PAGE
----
The search for a daughter (common I understand to several of Alonso’s stories) in the context of a ‘hostile territory’ in the 19th century brings to mind John Ford’s The Searchers (1956) in which John Wayne plays a Civil War veteran searching for his niece presumed abducted by Comanche raiders. Alonso selected the Finnish cinematographer Timo Salminen (best known for his work with Aki Kaurismäki) to shoot Jauja and Salminen is quoted as seeking a John Ford look for this quasi-Western. He appears to have come across the idea of an Academy (1.33:1) frame with rounded edges during post production and then imposed it on the 1.85:1 footage. The effect works particularly well because of the deep-focus compositions which stretch the gaze into the far distance – proving that barren spaces can be captured in depth as well as in the breadth of a CinemaScope image (see the article and interview with Mortensen by Mar Diestro-Dópido in Sight and Sound May 2015 plus the review of the film by Adrian Martin for more detail on this). The Academy framings also act as a reminder of Kelly Reichardt’s feminist revisionist Western Meek’s Cutoff (US 2010).

I enjoyed Jauja and I found the various aesthetic devices and ideas about the colonial (mis)adventure both interesting and stimulating. I think the Danish connection came about because of the multilingual Mortensen’s interest in the script. Alonso and his co-writer Fabian Casas welcomed a different ‘voice’/language that would be ‘strange’ in an Argentinian film (i.e. not Spanish/French/Italian or English). The colonial past of Denmark is not so widely known as that of other European nations but it is an important element in Danish culture. Besides Greenland, the Faroes and Iceland, Denmark also possessed widely scattered small territories in the Caribbean and India and participated in the slave trade. Dinesen stands in for the European colonial adventurer while the Argentinians themselves are like the ‘settlers’ in North America and Australia who set out to eradicate indigenous peoples. The Argentinian Army officer in the film refers to ‘coconut heads’ – a made up name that Alonso thought would be strange but “not offensive” (see the interview in Sight and Sound). It sounds pretty offensive to me and I suspect to many others. Perhaps as the Luis Suarez racism charge suggests, these issues are rather differently dealt with in the Southern part of South America (i.e. Argentina, Chile, Uruguay)?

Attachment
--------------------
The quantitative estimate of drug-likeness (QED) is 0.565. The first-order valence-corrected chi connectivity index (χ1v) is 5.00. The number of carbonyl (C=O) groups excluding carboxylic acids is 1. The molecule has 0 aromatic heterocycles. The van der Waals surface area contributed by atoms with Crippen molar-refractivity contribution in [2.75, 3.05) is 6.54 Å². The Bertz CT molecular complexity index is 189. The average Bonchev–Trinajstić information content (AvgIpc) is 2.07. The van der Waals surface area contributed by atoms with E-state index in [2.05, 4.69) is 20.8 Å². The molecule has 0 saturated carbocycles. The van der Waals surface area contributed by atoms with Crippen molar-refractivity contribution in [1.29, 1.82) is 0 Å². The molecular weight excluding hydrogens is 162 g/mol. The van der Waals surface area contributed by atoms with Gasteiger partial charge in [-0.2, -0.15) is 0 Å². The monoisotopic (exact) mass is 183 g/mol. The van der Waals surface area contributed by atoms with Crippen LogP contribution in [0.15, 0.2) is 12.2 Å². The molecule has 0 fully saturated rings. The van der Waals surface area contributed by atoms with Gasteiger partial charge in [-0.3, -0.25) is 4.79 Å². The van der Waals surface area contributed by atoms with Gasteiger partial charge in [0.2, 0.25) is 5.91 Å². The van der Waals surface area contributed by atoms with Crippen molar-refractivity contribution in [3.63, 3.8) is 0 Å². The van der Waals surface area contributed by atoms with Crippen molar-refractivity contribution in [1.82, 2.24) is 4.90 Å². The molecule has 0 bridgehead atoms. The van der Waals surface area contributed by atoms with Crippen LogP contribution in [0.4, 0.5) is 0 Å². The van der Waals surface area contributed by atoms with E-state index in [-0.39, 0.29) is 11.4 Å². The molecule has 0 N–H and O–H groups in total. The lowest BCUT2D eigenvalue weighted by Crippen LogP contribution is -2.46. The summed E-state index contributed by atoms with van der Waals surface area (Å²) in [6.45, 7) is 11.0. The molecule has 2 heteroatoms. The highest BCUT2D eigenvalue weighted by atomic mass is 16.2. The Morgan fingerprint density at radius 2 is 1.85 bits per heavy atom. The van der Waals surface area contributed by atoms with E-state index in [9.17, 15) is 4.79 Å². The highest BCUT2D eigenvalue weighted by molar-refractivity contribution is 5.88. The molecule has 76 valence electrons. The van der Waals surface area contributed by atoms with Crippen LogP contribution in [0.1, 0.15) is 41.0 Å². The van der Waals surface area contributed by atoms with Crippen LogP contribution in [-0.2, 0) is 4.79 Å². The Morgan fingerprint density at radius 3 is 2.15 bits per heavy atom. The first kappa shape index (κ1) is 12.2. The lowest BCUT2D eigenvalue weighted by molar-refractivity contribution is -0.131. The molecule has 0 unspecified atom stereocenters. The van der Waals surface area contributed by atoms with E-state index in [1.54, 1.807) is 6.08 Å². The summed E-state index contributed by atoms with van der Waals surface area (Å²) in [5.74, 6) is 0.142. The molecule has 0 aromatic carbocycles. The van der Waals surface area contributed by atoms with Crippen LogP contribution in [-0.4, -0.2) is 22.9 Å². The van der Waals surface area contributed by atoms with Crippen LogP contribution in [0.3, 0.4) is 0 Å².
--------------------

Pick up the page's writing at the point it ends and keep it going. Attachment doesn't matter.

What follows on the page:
So, what does the wider release mean for this ‘slow cinema’ film? I suspect that there has been a fair amount of bewilderment amongst the more mainstream arthouse audience. For my part I enjoyed the chance to gaze on the tableaux set up by Alonso and Salminen and to use the time to think about some of the issues. But I was aware that at the end of a long working day I was prone to losing concentration and potentially falling asleep. On the other hand, a big screen in a darkened cinema auditorium is also far more likely to hold my attention over the whole film than a small screen in my living room – when it is so easy to pause or switch off a DVD. Festival films are meant to be seen in cinemas, even if many critics now watch them on much smaller screens. I also have Alonso’s Liverpool (2008) on disc – I wonder how that will work out?